Syrian with ties to 9/11 hijackers relaxing in the New Jersey suburbs

Rick Moran
And he's virtually untouchable now that he has been granted asylum. Makes you wonder what this guy might do for an encore:

Free to do as he pleases, living out his days in the suburbs of northern New Jersey, a Syrian national who is a known associate of the 9/11 hijackers never has to worry about deportation by the U.S. government, according to an investigation by Fox Files.

With nearly 400,000 people waiting for U.S. citizenship, Daoud Chehazeh last November received political asylum for a third time after a series of bureaucratic screw ups at the federal level, according to a review of court documents and interviews with former federal and state investigators.

"It's a slap in the face to Americans, especially the victims of 9/11 and the families," said Jim Bush, who as a New Jersey state criminal investigator was part of the 9/11 investigation code-named PENTTBOMB. His partner in the investigation was Bob Bukowski, a now-retired FBI special agent.

"Three thousand people were murdered," Bukowski said. "(Chehazeh) was definitely part of that conspiracy. ... He facilitated the moves and protection up to the whole flight, basically, of Flight 77. Could we prove that in a court of law? No. But there are other remedies. Deport him. That's what should have been done in this case."

What did Chehazeh do for the hijackers?

Rababah got the hijackers an apartment in Virginia.  He helped them get settled.   And in May 2001, Rababah drove al-Hazmi, Hanjour and two of the newly arrived muscle hijackers to Connecticut and New Jersey. The 9/11 Commission Report said that within a few weeks seven of the hijackers were living in New Jersey in a one-room apartment.

Bukowski and Bush are still haunted by a piece of evidence.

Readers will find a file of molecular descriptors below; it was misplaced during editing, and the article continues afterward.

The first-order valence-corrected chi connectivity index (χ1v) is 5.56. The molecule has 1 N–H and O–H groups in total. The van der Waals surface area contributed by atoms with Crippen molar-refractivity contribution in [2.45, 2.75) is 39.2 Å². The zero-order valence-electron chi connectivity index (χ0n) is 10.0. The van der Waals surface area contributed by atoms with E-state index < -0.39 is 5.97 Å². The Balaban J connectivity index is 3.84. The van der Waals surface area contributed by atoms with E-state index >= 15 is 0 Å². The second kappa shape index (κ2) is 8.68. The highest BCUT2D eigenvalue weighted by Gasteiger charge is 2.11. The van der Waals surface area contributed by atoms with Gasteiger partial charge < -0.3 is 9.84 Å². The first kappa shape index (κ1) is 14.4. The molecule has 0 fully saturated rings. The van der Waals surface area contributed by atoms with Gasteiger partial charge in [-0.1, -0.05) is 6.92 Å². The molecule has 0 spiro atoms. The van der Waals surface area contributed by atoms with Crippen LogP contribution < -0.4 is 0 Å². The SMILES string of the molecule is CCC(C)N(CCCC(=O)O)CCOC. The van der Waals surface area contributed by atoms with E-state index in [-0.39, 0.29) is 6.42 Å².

"When (Chehazeh) was arrested, in his car we found booklets, flight information from (New Jersey's) Teterboro Airport, where we know Hani Hanjour, again the pilot, practiced out of,"  Bush said. Chehazeh "didn't know how the hell they got there."

Chehazeh was also a known associate of the terrorist preacher Anwar al-Awlaki who probably had more to do with 9/11 than the government has previously admitted.

This kind of thing happens for too often - terrorists slipping through the cracks. Unless he is deported, the government is going to spend precious money and time tracking this guy's movements when the entire problem could have been solved by simply deporting him.


And he's virtually untouchable now that he has been granted asylum. Makes you wonder what this guy might do for an encore:

Free to do as he pleases, living out his days in the suburbs of northern New Jersey, a Syrian national who is a known associate of the 9/11 hijackers never has to worry about deportation by the U.S. government, according to an investigation by Fox Files.

With nearly 400,000 people waiting for U.S. citizenship, Daoud Chehazeh last November received political asylum for a third time after a series of bureaucratic screw ups at the federal level, according to a review of court documents and interviews with former federal and state investigators.

"It's a slap in the face to Americans, especially the victims of 9/11 and the families," said Jim Bush, who as a New Jersey state criminal investigator was part of the 9/11 investigation code-named PENTTBOMB. His partner in the investigation was Bob Bukowski, a now-retired FBI special agent.

"Three thousand people were murdered," Bukowski said. "(Chehazeh) was definitely part of that conspiracy. ... He facilitated the moves and protection up to the whole flight, basically, of Flight 77. Could we prove that in a court of law? No. But there are other remedies. Deport him. That's what should have been done in this case."

What did Chehazeh do for the hijackers?

Rababah got the hijackers an apartment in Virginia.  He helped them get settled.   And in May 2001, Rababah drove al-Hazmi, Hanjour and two of the newly arrived muscle hijackers to Connecticut and New Jersey. The 9/11 Commission Report said that within a few weeks seven of the hijackers were living in New Jersey in a one-room apartment.

Bukowski and Bush are still haunted by a piece of evidence.

"When (Chehazeh) was arrested, in his car we found booklets, flight information from (New Jersey's) Teterboro Airport, where we know Hani Hanjour, again the pilot, practiced out of,"  Bush said. Chehazeh "didn't know how the hell they got there."

Chehazeh was also a known associate of the terrorist preacher Anwar al-Awlaki who probably had more to do with 9/11 than the government has previously admitted.

This kind of thing happens for too often - terrorists slipping through the cracks. Unless he is deported, the government is going to spend precious money and time tracking this guy's movements when the entire problem could have been solved by simply deporting him.